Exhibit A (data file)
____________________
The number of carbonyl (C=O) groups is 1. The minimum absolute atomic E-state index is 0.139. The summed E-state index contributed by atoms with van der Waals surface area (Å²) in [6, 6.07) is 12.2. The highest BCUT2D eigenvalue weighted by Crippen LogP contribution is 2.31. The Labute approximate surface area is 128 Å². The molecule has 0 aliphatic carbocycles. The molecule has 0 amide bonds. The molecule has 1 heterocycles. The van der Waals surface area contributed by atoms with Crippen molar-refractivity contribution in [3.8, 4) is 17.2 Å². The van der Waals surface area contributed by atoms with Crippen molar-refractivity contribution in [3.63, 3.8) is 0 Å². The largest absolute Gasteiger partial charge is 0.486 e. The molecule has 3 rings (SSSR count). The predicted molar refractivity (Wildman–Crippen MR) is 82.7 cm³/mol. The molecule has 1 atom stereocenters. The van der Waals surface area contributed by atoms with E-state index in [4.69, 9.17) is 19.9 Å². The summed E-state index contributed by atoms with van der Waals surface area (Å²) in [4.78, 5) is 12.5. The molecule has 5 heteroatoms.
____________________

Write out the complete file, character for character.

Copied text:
The number of carbonyl (C=O) groups is 1. The minimum absolute atomic E-state index is 0.139. The summed E-state index contributed by atoms with van der Waals surface area (Å²) in [6, 6.07) is 12.2. The highest BCUT2D eigenvalue weighted by Crippen LogP contribution is 2.31. The Labute approximate surface area is 128 Å². The molecule has 0 aliphatic carbocycles. The molecule has 0 amide bonds. The molecule has 1 heterocycles. The van der Waals surface area contributed by atoms with Crippen molar-refractivity contribution in [3.8, 4) is 17.2 Å². The van der Waals surface area contributed by atoms with Crippen molar-refractivity contribution in [3.63, 3.8) is 0 Å². The largest absolute Gasteiger partial charge is 0.486 e. The molecule has 3 rings (SSSR count). The predicted molar refractivity (Wildman–Crippen MR) is 82.7 cm³/mol. The molecule has 1 atom stereocenters. The van der Waals surface area contributed by atoms with E-state index in [4.69, 9.17) is 19.9 Å². The summed E-state index contributed by atoms with van der Waals surface area (Å²) in [4.78, 5) is 12.5. The molecule has 5 heteroatoms.